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Smoking is a custom loathsome to the eye,
hateful to the nose,
harmful to the brain,
dangerous to the lungs,
and in the black, stinking fume thereof,
nearest resembles the horrible Stygian smoke of the pit that is bottomless.

What's in cigarettes?
Cigarettes contain disgusting things that you would never think about putting in your body. For example, cigarettes contain tar, carbon monoxide and chemicals like DDT, arsenic and formaldehyde (a gas used to preserve dead animals).

The tobacco in cigarettes also contains nicotine--the drug that makes smoking addictive. All of these things are bad for your body. Nicotine raises your risk of heart attack and stroke. Tar and carbon monoxide cause serious breathing problems. And you know tobacco smoke causes cancer.

What's the real deal with tobacco?
Tobacco is toxic to your body. It causes more health problems and early deaths than all illegal drugs combined. On top of that, tobacco is addictive. This means that once you start using it, your body starts to need it. The longer you use tobacco, and the more you use, the harder it is to stop. Everyone who smokes started by "just trying it." That's how the habit and the addiction begin.

Is chewing tobacco as bad as cigarettes?
Yes. Both cigarettes and chewing tobacco are toxic (poison) to your body. We hear more about the harm cigarettes do to the body, but chewing tobacco can also hurt the body. Chewing tobacco can cause sores and white patches in your mouth, as well as diseases and cancers of the mouth, gums and throat. Chewing can give you bad breath, discolor your teeth and cause tooth loss. And one chew contains 15 times the nicotine of a cigarette (meaning the risk of addiction is much higher).

The numbers?
4,500,000 -- The estimated number of children and adolescents in the United States who smoke.
6000 -- The estimated number of people under the age of 18 who try their first cigarette each day.
70 -- The percent of smokers 12 to 17 years old who wish they had never started smoking.

It's never too late to quit.
If you smoke, it's not too late to make a change. To quit, you must break your addiction to nicotine and your habit of smoking. Your habit is the behavior that goes with your tobacco use, such as lighting a cigarette when you get out of school.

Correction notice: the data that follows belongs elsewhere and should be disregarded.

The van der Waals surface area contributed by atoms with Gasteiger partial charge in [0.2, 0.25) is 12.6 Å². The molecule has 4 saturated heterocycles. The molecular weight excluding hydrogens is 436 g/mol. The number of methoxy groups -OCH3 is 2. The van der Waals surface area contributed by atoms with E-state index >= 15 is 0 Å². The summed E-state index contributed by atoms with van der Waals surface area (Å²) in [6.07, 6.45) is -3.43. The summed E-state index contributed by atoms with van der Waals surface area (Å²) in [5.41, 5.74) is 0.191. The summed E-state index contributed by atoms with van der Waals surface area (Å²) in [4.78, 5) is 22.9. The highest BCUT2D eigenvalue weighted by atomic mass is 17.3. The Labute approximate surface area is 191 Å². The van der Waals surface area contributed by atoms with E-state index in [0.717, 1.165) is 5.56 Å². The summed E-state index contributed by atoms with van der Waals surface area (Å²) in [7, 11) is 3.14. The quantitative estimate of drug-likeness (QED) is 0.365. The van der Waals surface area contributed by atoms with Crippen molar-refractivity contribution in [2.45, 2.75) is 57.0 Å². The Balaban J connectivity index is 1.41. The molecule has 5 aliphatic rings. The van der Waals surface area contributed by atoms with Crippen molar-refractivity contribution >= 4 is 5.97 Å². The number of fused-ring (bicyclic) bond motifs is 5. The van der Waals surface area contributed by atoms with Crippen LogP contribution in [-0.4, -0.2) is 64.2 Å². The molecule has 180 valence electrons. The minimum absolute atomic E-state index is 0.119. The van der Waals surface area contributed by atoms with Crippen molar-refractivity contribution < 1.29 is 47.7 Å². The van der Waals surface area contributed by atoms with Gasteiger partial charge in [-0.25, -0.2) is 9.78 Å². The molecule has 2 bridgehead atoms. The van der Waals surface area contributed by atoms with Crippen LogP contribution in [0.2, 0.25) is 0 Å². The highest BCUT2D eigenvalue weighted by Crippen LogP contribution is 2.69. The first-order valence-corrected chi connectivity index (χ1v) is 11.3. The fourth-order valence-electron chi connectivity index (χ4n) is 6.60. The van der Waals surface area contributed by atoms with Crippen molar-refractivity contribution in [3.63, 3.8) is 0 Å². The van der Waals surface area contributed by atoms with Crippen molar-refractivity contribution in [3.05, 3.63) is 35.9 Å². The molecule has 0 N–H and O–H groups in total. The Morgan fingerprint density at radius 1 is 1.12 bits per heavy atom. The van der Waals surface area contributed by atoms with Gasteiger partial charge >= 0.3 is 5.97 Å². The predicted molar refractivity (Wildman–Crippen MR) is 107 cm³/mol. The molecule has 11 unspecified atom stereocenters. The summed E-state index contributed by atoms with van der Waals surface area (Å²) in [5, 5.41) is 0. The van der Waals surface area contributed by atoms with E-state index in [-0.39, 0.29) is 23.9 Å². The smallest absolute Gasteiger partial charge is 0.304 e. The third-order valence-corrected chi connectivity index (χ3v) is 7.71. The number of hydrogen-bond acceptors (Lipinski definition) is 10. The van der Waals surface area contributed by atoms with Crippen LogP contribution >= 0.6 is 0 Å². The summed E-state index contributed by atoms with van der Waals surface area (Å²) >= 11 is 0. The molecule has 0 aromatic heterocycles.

Reasons not to smoke.
Expensive (over $1000 a year for a pack a day)
Bad breath
Stained teeth and hands
Cough/sore throat
Problems breathing
Feeling tired and out of breath
Wrinkles (more, sooner)
Arguments with parents, friends
Cancer risk
Heart disease risk
Gum disease risk
Bad smell in your clothes, hair, skin
Cigarette burns in your car or on your clothes
Risk of secondhand smoke to people around you

Things to do instead of smoking
Chew sugarless gum
Call a friend
Chew sunflower seeds, ground mint leaves or caffeine-free herbal tea leaves
Go to a movie or another place where you can't smoke
Take a walk or work out
Remind yourself why you want to quit

Steps to make quitting easier:
Pick a stop date. Choose a date 2 to 4 weeks away so you can get ready to quit. If possible, choose a time when things in your life will change, like when you're about to start a break from school. Or just pick a time when you don't expect any extra stress at school, work or home. For example, quit after final exams, not during them.
Make a list of the reasons why you want to quit. Keep the list on hand so you can look at it when you have a nicotine craving.
Keep track of where, when and why you smoke. You may want to make notes for a week or so to know ahead of time when and why you will crave a cigarette. Plan what you'll do instead of smoking (see list above for ideas). You may also want to plan what you'll say to people who pressure you to smoke.
Throw away all of your tobacco. Clean out your room if you have smoked there. Throw away your ashtrays and lighters--anything that you connect with your smoking habit.
Tell your friends that you're quitting. Ask them not to pressure you about smoking. Find other things to do with them besides smoking.
When your stop date arrives, Stop. Plan little rewards for yourself for each tobacco-free day, week or month. For example, buy yourself a new shirt or ask a friend to see a movie with you.

Will I gain weight when I quit?
Some people gain a few pounds. Other people lose weight. The main reason some people gain weight is because they eat more food as a substitute for smoking. You can avoid gaining weight by watching how much you eat, staying busy and working out.

How will I feel when I quit?
You may feel edgy and irritable. You also may get angry or upset faster, have trouble concentrating and feel hungrier than usual. You may have headaches and cough more at first (while your lungs are clearing out). All of these can be symptoms of withdrawal from nicotine. Keep in mind that the worst symptoms will be over in a few days. However, you may still have cravings for tobacco. Those cravings have less to do with nicotine addiction and more to do with the habit of smoking.

What about nicotine gum or nicotine patches?
These products may help you if you feel like you can't quit on your own or you have serious withdrawal symptoms. But don't use the gum or patch without talking to your doctor first. These products were not designed for teens and could make you sick if you use them the wrong way. You may need to follow special instructions.

What if I can't quit?
You can quit. Most people try to quit more than once before they succeed. So don't give up if you slip. Just don't go overboard and buy a whole pack of cigarettes. Instead, think about why you want to quit. Think about what happened to make you slip. Figure out how you'll handle that situation differently next time. Then recommit yourself to quitting. You can do it!